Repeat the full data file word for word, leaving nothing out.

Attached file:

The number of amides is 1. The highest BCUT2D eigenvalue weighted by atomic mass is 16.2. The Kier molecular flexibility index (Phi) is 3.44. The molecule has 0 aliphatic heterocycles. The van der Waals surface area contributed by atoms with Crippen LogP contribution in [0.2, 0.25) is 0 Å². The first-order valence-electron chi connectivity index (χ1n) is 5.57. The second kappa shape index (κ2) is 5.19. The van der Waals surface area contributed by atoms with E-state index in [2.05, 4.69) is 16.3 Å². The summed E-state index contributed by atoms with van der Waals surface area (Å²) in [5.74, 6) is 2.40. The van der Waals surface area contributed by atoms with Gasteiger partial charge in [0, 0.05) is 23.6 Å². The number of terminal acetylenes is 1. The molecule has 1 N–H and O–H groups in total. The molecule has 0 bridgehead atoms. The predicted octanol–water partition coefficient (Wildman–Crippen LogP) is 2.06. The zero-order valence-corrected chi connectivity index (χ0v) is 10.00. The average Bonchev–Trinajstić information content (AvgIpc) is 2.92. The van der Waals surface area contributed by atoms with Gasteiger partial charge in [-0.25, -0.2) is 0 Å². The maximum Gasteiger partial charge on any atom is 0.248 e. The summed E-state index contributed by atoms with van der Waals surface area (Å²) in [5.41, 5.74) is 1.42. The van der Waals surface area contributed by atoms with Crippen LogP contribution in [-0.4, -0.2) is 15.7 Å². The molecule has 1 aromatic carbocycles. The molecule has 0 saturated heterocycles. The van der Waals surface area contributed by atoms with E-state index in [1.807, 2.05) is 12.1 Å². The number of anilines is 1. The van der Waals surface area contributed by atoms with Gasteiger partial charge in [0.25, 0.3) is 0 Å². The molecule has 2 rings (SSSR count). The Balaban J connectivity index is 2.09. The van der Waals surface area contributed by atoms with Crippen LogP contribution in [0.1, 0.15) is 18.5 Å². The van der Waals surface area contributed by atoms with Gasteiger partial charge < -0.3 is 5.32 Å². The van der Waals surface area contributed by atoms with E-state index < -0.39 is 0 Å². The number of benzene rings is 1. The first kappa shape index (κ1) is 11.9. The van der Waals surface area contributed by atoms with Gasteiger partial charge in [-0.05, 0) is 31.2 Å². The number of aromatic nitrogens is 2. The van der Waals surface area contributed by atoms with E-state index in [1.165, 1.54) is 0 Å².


The number of amides is 1. The highest BCUT2D eigenvalue weighted by atomic mass is 16.2. The Kier molecular flexibility index (Phi) is 3.44. The molecule has 0 aliphatic heterocycles. The van der Waals surface area contributed by atoms with Crippen LogP contribution in [0.2, 0.25) is 0 Å². The first-order valence-electron chi connectivity index (χ1n) is 5.57. The second kappa shape index (κ2) is 5.19. The van der Waals surface area contributed by atoms with E-state index in [2.05, 4.69) is 16.3 Å². The summed E-state index contributed by atoms with van der Waals surface area (Å²) in [5.74, 6) is 2.40. The van der Waals surface area contributed by atoms with Gasteiger partial charge in [0, 0.05) is 23.6 Å². The number of terminal acetylenes is 1. The molecule has 1 N–H and O–H groups in total. The molecule has 0 bridgehead atoms. The predicted octanol–water partition coefficient (Wildman–Crippen LogP) is 2.06. The zero-order valence-corrected chi connectivity index (χ0v) is 10.00. The average Bonchev–Trinajstić information content (AvgIpc) is 2.92. The van der Waals surface area contributed by atoms with Gasteiger partial charge in [-0.25, -0.2) is 0 Å². The maximum Gasteiger partial charge on any atom is 0.248 e. The summed E-state index contributed by atoms with van der Waals surface area (Å²) in [5.41, 5.74) is 1.42. The van der Waals surface area contributed by atoms with Crippen LogP contribution in [-0.4, -0.2) is 15.7 Å². The molecule has 1 aromatic carbocycles. The molecule has 0 saturated heterocycles. The van der Waals surface area contributed by atoms with E-state index in [1.807, 2.05) is 12.1 Å². The number of anilines is 1. The van der Waals surface area contributed by atoms with Gasteiger partial charge in [0.25, 0.3) is 0 Å². The molecule has 2 rings (SSSR count). The Balaban J connectivity index is 2.09. The van der Waals surface area contributed by atoms with Crippen LogP contribution in [0.1, 0.15) is 18.5 Å². The van der Waals surface area contributed by atoms with Gasteiger partial charge < -0.3 is 5.32 Å². The van der Waals surface area contributed by atoms with E-state index < -0.39 is 0 Å². The number of benzene rings is 1. The first kappa shape index (κ1) is 11.9. The van der Waals surface area contributed by atoms with Gasteiger partial charge in [-0.05, 0) is 31.2 Å². The number of aromatic nitrogens is 2. The van der Waals surface area contributed by atoms with E-state index in [1.165, 1.54) is 0 Å².